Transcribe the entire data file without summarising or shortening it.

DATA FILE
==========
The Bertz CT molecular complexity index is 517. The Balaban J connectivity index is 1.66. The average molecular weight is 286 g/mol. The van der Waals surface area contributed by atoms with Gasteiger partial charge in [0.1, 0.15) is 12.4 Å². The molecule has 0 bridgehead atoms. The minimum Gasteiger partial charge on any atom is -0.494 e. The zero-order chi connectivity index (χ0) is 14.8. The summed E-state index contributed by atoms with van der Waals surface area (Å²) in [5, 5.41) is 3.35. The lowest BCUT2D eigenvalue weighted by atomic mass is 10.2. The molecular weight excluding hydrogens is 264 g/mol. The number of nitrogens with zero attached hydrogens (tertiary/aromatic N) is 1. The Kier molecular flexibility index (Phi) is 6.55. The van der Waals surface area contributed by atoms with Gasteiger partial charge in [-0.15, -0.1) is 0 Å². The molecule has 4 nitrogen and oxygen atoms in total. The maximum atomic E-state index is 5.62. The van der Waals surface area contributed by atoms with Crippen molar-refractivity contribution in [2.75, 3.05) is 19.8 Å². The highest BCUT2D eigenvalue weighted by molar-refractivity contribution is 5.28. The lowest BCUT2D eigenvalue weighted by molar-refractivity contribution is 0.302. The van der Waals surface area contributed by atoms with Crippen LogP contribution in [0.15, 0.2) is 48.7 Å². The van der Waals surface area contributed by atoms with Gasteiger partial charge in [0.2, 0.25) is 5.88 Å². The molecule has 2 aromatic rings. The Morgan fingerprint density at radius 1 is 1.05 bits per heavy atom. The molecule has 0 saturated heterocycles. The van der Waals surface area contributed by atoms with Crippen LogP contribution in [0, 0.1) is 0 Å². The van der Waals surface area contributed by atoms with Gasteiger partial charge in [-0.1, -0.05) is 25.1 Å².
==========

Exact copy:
The Bertz CT molecular complexity index is 517. The Balaban J connectivity index is 1.66. The average molecular weight is 286 g/mol. The van der Waals surface area contributed by atoms with Gasteiger partial charge in [0.1, 0.15) is 12.4 Å². The molecule has 0 bridgehead atoms. The minimum Gasteiger partial charge on any atom is -0.494 e. The zero-order chi connectivity index (χ0) is 14.8. The summed E-state index contributed by atoms with van der Waals surface area (Å²) in [5, 5.41) is 3.35. The lowest BCUT2D eigenvalue weighted by atomic mass is 10.2. The molecular weight excluding hydrogens is 264 g/mol. The number of nitrogens with zero attached hydrogens (tertiary/aromatic N) is 1. The Kier molecular flexibility index (Phi) is 6.55. The van der Waals surface area contributed by atoms with Gasteiger partial charge in [-0.15, -0.1) is 0 Å². The molecule has 4 nitrogen and oxygen atoms in total. The maximum atomic E-state index is 5.62. The van der Waals surface area contributed by atoms with Crippen molar-refractivity contribution in [2.75, 3.05) is 19.8 Å². The highest BCUT2D eigenvalue weighted by molar-refractivity contribution is 5.28. The lowest BCUT2D eigenvalue weighted by molar-refractivity contribution is 0.302. The van der Waals surface area contributed by atoms with Crippen LogP contribution in [0.15, 0.2) is 48.7 Å². The van der Waals surface area contributed by atoms with Gasteiger partial charge in [0.2, 0.25) is 5.88 Å². The molecule has 2 aromatic rings. The Morgan fingerprint density at radius 1 is 1.05 bits per heavy atom. The molecule has 0 saturated heterocycles. The van der Waals surface area contributed by atoms with Crippen LogP contribution in [0, 0.1) is 0 Å². The van der Waals surface area contributed by atoms with Gasteiger partial charge in [-0.1, -0.05) is 25.1 Å².